Locally, in Southern Los Angeles, it’s tough to get that same sort of escape feeling when surrounded by such a densely populated community. As often as possible, I try to run in Palos Verdes. My favorite trail begins at Malaga Cove and winds up the hill bordering the coast. 
Riding is even more difficult because safety is a huge factor with cars, and stop signs and lights. I am fortunate enough to have my father, Marc Spivey, who is a local with the avid roadies (and can still kick my butt riding on any given day). I enjoy his crew of “old” guys who come from all walks of life. But don’t be fooled by the term “old”, these men are stud-ly both in their active and professional lives. I attribute my improved climbing and group riding tactics to them. They push my limits on every ride. My favorite ride with these studs is our “relaxed” Sunday ride, called the “Wheatgrass Ride”. Like all PV rides, it involves a lot of climbing. But if you make it to the top, we stop for a treat, a wheatgrass shot of course (courtesy of the super fit and generous lawyer Mike Norris).

RM: Weekend trip... where to?  What’s in/on your car?
TS: Anywhere with an adventure. Somewhere with a clear waves and fun sea caves. Somewhere with endless dirt trails and a view from above. Somewhere with adventure and in a remote location. I haven't found this place yet, but I hope to find many in my lifetime. And when I do, I will pack my favorite bikinis, running shoes, a long board, sunscreen, a hat, and an appetite to explore

RM: Who are your sponsors?
  • Team Innovative Endurance - Coach Greg Mueller
  • Positive Energy Physical Therapy - Sean Ryan has magical powers
  • Sketchers Performance - race and casual shoes for comfort, speed, and style
  • BlueSeventy - slick wetsuits and all your swim gear needs
  • SPY - the happiest thing to sit on your face
  • USA Triathlon - the strongest women's team in the world
  • Hammer Nutrition - to fuel my speedy-ness
  • Champion Systems - to comfortably cloth my sweaty bod
  • Profile Design - cycling wheels and components
  • Stages - cycling power meter
RM: Are you planning on returning to JG's this summer? 
TS: Of course, I couldn’t see my summers spent any other way.  This summer I plan to work as a part time JG instructor at Torrance Beach. This will be my 7th year as an LA County Ocean Lifeguard, and 4th summer as an instructor in the JG program. Like many other locals in the South Bay, I grew up in the Junior Guard program. I was fortunate to have my mother Bonnie Spivey  (speedy swimmer and local swim instructor of Swim Kids), gift me with talent and knowledge to be a great swimmer. From then on, I began my JG voyage at the age of 9 and continued all the way through Cadets (MVP).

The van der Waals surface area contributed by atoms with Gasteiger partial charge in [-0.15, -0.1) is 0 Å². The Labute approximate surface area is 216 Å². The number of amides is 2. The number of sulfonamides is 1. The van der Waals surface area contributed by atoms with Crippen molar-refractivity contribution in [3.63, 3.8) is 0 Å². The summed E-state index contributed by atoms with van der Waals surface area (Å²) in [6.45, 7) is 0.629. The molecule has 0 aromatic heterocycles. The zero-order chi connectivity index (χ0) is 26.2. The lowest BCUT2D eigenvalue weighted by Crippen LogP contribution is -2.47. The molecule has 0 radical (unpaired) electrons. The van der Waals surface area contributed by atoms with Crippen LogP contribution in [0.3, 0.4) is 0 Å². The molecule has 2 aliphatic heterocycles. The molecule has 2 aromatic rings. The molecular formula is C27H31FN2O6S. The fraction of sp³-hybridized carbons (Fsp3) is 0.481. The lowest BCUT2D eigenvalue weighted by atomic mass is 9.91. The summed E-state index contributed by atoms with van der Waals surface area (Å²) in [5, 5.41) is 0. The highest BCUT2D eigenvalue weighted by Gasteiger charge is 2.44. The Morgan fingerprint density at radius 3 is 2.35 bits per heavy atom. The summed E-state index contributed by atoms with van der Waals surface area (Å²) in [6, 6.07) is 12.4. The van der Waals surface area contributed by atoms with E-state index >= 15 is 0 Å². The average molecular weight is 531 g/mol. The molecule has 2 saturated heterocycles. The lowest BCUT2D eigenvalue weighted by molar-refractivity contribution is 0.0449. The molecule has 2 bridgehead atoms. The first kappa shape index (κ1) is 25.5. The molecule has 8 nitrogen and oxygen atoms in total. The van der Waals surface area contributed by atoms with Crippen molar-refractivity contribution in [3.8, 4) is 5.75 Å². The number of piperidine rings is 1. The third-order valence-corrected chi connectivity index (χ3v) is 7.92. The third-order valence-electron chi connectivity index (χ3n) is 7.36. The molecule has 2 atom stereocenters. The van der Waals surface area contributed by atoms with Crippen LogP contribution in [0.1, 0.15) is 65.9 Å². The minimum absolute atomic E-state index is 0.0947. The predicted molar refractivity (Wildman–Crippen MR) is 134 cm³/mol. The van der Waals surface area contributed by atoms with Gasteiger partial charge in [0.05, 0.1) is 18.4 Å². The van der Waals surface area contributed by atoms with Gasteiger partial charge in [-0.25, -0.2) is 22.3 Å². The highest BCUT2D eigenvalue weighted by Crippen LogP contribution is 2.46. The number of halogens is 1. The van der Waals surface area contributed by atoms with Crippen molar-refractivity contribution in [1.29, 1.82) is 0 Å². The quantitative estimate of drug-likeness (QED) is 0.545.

Once my time ran out as a JG, naturally, with some hard work, I earned the position as an LA County Ocean Lifeguard. Here, I proudly graduated the training academy with a Most Outstanding Award.  In an occupation dominated by (much taller) stud male athletes, this was quite an honorable feat (especially as a petite female).  I paid my dues on the beach, and learned what it truly meant to be an Ocean Lifeguard: vigilant, proactive, prepared, and of course, super fit.  However, being an Ocean Lifeguard is not only a job, it’s a lifestyle.  A lifestyle, a family, a community that keeps growing and growing.  A lifestyle that has positively affected the public and generations of Junior Guards in many aspects of their lives. A lifestyle that has translated into my a profession for many, or for a few even evolve into becoming a “Professional (Tri)athlete”. 

Looking back, without the Junior Lifeguard program my life would be quite different. From my first JG instructor, Heidi Nelson (the only female on the Taplin Bell) to my last Jason May (a stud triathlete and Redondo Beach Fire Captain), I can honestly say, I wouldn’t be the athlete nor the person I am today. 

RM: Last but not least, we always like to think about new races - do you have a dream race you want to create?
TS: My dream race would be a Triathlon equally splits all 3 disciplines (time wise) as evenly as possible. As a former collegiate swimmer, I often wish for a longer swim and shorter bike/run.

Thank you Taylor!